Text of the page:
With the videos from Hurricane Harvey and now the anxiety over Hurricane Irma; it would be an excellent time for all of us who love our pets to figure out a plan in case of disaster. (And you should have a plan for the humans as well)
You certainly do not have to be in the path of a hurricane in order to need to evacuate: tornadoes, fire, flood, earthquakes and even chemical spills could force you from your home with little notice. If you are asked to evacuate; what will you do with your pets? Even if you think you will only be gone a few hours; your should always remove your pets as situations can change quickly and you could end up being away from home for weeks or even longer.
Here are some ideas to help prepare you and your pets in the event of an emergency:
- Make sure your pets are microchipped and that all microchip information is up to date. Ensure you have emergency backup phone numbers on your chip information in case you are without cell phone service. If someone can’t reach you; they could perhaps reach another family member. Choose someone who does not live near you to up your chances someone you’re your contact list will be out of the danger zone. You should review your microchip information at least once a year to ensure everything is correct.
- Have enough crates or other forms of carriers to safely contain all of your pets. Cats, dogs, rabbits and even ferrets can generally be safely transported this way. Other small pocket pets may need different types of containers. Know what you need before you need it.
- Crates and carriers not only will keep your pets safe; they can also act as a home away from home once you reach safety. Collars and leashes can slip off animals; pets can quickly escape a vehicle if they are stressed. Having a pet safely contained in a crate is the best option for most animals.
- Condition your animal to enjoy being in his carrier BEFORE you ever need to evacuate with him. Five minutes before your home is flooded is not the time to be stuffing your terrified collie into a crate. Cats are also notorious about hiding when pet carriers come into view. Take time to teach your pets that crates are safe and fun. Even if you don’t use a crate for your dog on a regular basis, it is still a good idea to teach him to enjoy going into a crate on cue. For a free hand out on crate training, just shoot me an email at email@example.com. For cats; take crates out periodically and feed cats high value treats in the crates while the doors are open. You want the cats to see the crates as something to check out for food rather than to run and hide at the sight of a carrier.
- If your pet has never been in a vehicle; teach her that getting into a vehicle is fun.
- Ensure you always have enough medication on hand to safely see your pet through at least a week (and two weeks is even better).
- Keep a bag of food in a container such as a plastic tote. Add some jugs of water and some bowls in the tote as well. Have the tote in a location where you can quickly reach it in an emergency. Just make sure you rotate the food out of the container on a regular basis so it won’t become stale.
- Have a pet first aid kit. You can buy great kits at just about any pet store as well as at numerous online sites. If you have a special needs pet; talk to your veterinarian about what types of items you will need in the first aid kit. Rotate the medicines out on a regular basis as well to ensure they are not expired.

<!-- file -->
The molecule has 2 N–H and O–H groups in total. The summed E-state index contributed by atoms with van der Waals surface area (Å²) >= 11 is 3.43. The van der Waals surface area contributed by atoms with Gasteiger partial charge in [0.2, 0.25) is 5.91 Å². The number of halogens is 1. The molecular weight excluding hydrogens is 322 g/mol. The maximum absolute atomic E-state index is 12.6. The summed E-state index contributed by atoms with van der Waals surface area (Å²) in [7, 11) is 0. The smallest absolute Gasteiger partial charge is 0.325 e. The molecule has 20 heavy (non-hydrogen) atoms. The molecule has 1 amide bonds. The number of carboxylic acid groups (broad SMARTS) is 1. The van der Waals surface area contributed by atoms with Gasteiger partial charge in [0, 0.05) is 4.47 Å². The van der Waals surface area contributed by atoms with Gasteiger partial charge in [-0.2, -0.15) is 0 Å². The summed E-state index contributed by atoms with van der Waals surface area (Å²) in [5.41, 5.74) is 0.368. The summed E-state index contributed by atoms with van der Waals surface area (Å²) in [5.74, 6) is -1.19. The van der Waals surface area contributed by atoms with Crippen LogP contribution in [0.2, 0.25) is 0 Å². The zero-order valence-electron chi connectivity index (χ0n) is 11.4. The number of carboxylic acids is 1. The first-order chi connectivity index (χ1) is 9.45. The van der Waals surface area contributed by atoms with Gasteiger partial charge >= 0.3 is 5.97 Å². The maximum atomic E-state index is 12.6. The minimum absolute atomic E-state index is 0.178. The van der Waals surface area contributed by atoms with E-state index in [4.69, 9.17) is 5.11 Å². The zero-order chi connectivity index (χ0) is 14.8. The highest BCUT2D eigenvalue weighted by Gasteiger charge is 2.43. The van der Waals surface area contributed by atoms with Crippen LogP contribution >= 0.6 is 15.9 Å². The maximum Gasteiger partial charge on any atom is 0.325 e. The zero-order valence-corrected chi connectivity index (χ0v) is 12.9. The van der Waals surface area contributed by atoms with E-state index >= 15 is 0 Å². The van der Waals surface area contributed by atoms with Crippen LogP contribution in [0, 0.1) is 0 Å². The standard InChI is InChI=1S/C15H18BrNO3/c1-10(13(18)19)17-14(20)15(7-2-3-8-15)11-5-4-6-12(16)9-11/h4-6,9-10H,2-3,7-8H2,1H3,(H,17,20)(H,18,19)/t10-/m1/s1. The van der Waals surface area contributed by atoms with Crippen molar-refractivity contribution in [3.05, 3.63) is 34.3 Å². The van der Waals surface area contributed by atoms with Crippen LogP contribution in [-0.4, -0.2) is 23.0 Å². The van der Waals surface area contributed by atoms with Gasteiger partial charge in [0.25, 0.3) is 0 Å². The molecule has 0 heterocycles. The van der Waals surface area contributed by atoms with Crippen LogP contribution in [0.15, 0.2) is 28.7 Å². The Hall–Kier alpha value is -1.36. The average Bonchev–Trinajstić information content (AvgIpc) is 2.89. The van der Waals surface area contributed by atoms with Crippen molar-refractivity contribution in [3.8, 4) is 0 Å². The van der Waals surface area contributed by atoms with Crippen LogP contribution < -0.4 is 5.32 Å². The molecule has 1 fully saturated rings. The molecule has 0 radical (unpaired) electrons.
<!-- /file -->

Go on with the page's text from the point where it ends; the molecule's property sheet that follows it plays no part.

- Keep calming products such as ADAPTIL and Feliway in your emergency kit. You can use these products to help ease pet anxiety.
- Have a copy of your pet’s medical records in a watertight container or plastic bag. Some facilities may not wish to house your pet if it is not current on shots or if you cannot prove its vaccination record. A Rabies tag is rarely proof of vaccination. You need a veterinary record that describes each animal with the Rabies vaccination information.
- If you have multiple dogs; ensure that each dog has a readily accessible collar and leash. The collar should have updated contact information (even if your pet is mircochiped it is also recommended to have ID on a collar as well.). Cats should also have breakaway collars with ID tags.
- If your pet has special needs; either in terms of behavior or medical, write out clear information and attach it in a waterproof container to the pet’s crate or carrier. For example; if your dog is afraid of men or your cat hates dogs; make sure people have access to that information.
- Once you get to a safe location; do what you can to minimize stress for your pets. Use blankets, cots or other items to form visual barriers around your pets so they can have a break from seeing the chaos or being constantly stared at by other pets. This is not a social; do not let your pets mingle with other pets. Even pets current on vaccinations can easily become ill in stressful situations.
- Even the friendliest of pets may become stressed in an unfamiliar location surrounded by chaos. Keep him safe from being handled by lots of strangers.
It is better to be prepared and never need it; than to find yourself frantically trying to save your family and the family pets.
The American Veterinary Medical Association has an amazing free pamphlet called Saving the Whole Family, Disaster Preparedness. You can download it from the AVMA website at https://ebusiness.avma.org/ProductCatalog/product.aspx?ID=140
The pamphlet covers everything from saving your fish to your pasture animals.